genesis of a successful positioning campaign was to focus on the prospective customers or clients, starting with investigation of the present marketplace mentality. The








57

purpose was to discover what images of one's product or service had already been formulated, i.e., to determine what currently exists in the prospects' minds. Research efforts were encouraged in order to detect prevailing attitudes and opinions of the target consumers. Ries and Trout acknowledged that a customer's perception is the only true reality in a marketing communications situation. They also distinguished between inside-out thinking and outside-in thinking. "To find a unique position, you must ignore conventional logic. Conventional logic says you find your concept inside yourself or inside the product. Not true. What you must do is look inside the prospect's mind," wrote the authorities (Ries & Trout, 1981, p. 40). one approach they suggested to mapping the minds of prospective customers was use of semantic differential, a research technique based on ranking competitors' attributes for comparative purposes.

Competitor Focus. Ries and Trout depicted the problem in most marketing situations as mainly one of "coming to grips with the competition" (1981, p. 223). They stressed the importance of identifying competitors, analyzing their strengths and weaknesses, and examining prospects' thoughts regarding these rivals. Consideration of market scenarios from competitors' viewpoints as well as one's own was also highly recommended by the positioning doctrinaires. Ries and Trout praised the classic 1960s Avis rent-a-car advertising campaign--"we try harder" (1981, p. 38)--as a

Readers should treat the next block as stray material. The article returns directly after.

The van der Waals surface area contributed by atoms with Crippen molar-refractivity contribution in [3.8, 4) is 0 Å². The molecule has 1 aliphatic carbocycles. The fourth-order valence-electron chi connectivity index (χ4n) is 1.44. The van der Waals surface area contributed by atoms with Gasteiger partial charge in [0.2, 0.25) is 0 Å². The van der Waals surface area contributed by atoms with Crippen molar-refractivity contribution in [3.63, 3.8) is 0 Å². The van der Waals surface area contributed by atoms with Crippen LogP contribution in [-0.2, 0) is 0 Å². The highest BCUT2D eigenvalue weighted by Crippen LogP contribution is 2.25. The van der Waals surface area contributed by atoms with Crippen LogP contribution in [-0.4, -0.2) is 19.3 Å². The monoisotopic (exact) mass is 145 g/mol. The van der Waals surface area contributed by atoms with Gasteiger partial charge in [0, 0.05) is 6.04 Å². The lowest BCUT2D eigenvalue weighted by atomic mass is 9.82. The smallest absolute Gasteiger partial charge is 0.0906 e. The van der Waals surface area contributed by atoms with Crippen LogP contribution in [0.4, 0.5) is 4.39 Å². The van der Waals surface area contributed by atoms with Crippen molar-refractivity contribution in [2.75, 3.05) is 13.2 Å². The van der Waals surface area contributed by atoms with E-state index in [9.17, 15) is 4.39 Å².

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prime example of sagacious maneuvering in relation to a competitor. Since Hertz was recognized as the market leader at the time, Avis managed to establish a second place position by relating itself to its number one competitor, they construed, not from actually trying harder!

Market Niche. A vital part of management planning and decision-making, according to Ries and Trout, involves the determination of efficacious market positions to be achieved and maintained while confronting threats of competition and/or imitation. They claimed that the strongest positions in the mind are those which were established first, usually by serving the unmet needs of some distinct consumer segment. Ries and Trout declared the first person, first service, or first product to capture prospects' attention had strategic advantage over "also-rans," i.e. followers, in most any field. Examples they listed included such corporate prominence as Kodak in photography, IBM in computers, Xerox in paper copiers, and Coca-Cola in soft drinks.

The essential ingredient in securing the leadership
position is getting into the mind first. The essential
ingredient in keeping that position is reinforcing the original concept. The standard by which all others are
judged. In contrast, everything else is an imitation
of "the real thing." (Ries & Trout, 1981, p. 56)

If one cannot find a way to be first in their particular product category, then Ries and Trout suggested that management 11cherchez le creneaull (look for the hole) and fill it (p. 66). Marketing creneaux might be created on the








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basis of product size, price, usage, consumer characteristics, or distribution avenues. For instance, Volkswagen's "think small" slogan and 7-Up's "uncola" alternative identification were cited by the positioners as representing such market niche strategies (Ries & Trout, 1981, p. 40, 67).